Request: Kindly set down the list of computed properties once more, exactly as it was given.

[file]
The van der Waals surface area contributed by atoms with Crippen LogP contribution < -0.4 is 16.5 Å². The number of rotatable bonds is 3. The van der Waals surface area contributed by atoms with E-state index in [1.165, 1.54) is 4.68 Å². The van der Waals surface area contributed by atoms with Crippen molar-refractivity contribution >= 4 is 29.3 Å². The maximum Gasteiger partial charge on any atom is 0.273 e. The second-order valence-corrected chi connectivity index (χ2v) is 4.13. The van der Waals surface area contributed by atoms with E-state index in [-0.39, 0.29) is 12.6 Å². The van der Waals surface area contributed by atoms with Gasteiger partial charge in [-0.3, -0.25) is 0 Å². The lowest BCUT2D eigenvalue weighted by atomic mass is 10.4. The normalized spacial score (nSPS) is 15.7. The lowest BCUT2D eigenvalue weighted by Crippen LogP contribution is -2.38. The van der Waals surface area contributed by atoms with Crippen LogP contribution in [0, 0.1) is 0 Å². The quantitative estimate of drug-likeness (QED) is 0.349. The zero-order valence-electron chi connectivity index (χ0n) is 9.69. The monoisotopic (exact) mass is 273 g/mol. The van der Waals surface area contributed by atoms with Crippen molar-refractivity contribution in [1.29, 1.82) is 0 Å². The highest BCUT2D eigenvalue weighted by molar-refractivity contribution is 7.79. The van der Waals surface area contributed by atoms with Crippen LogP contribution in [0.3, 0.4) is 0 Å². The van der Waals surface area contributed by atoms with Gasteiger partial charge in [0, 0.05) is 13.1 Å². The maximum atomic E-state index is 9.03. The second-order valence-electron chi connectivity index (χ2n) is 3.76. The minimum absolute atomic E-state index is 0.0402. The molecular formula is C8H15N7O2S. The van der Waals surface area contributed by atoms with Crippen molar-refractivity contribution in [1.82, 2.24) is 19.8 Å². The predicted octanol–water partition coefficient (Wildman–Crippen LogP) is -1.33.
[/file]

The van der Waals surface area contributed by atoms with Crippen LogP contribution < -0.4 is 16.5 Å². The number of rotatable bonds is 3. The van der Waals surface area contributed by atoms with E-state index in [1.165, 1.54) is 4.68 Å². The van der Waals surface area contributed by atoms with Crippen molar-refractivity contribution >= 4 is 29.3 Å². The maximum Gasteiger partial charge on any atom is 0.273 e. The second-order valence-corrected chi connectivity index (χ2v) is 4.13. The van der Waals surface area contributed by atoms with E-state index in [-0.39, 0.29) is 12.6 Å². The van der Waals surface area contributed by atoms with Gasteiger partial charge in [-0.3, -0.25) is 0 Å². The lowest BCUT2D eigenvalue weighted by atomic mass is 10.4. The normalized spacial score (nSPS) is 15.7. The lowest BCUT2D eigenvalue weighted by Crippen LogP contribution is -2.38. The van der Waals surface area contributed by atoms with Crippen LogP contribution in [0, 0.1) is 0 Å². The quantitative estimate of drug-likeness (QED) is 0.349. The zero-order valence-electron chi connectivity index (χ0n) is 9.69. The monoisotopic (exact) mass is 273 g/mol. The van der Waals surface area contributed by atoms with Crippen molar-refractivity contribution in [1.29, 1.82) is 0 Å². The highest BCUT2D eigenvalue weighted by molar-refractivity contribution is 7.79. The van der Waals surface area contributed by atoms with Crippen LogP contribution in [0.3, 0.4) is 0 Å². The van der Waals surface area contributed by atoms with Gasteiger partial charge in [0, 0.05) is 13.1 Å². The maximum atomic E-state index is 9.03. The second-order valence-electron chi connectivity index (χ2n) is 3.76. The minimum absolute atomic E-state index is 0.0402. The molecular formula is C8H15N7O2S. The van der Waals surface area contributed by atoms with Crippen molar-refractivity contribution in [1.82, 2.24) is 19.8 Å². The predicted octanol–water partition coefficient (Wildman–Crippen LogP) is -1.33.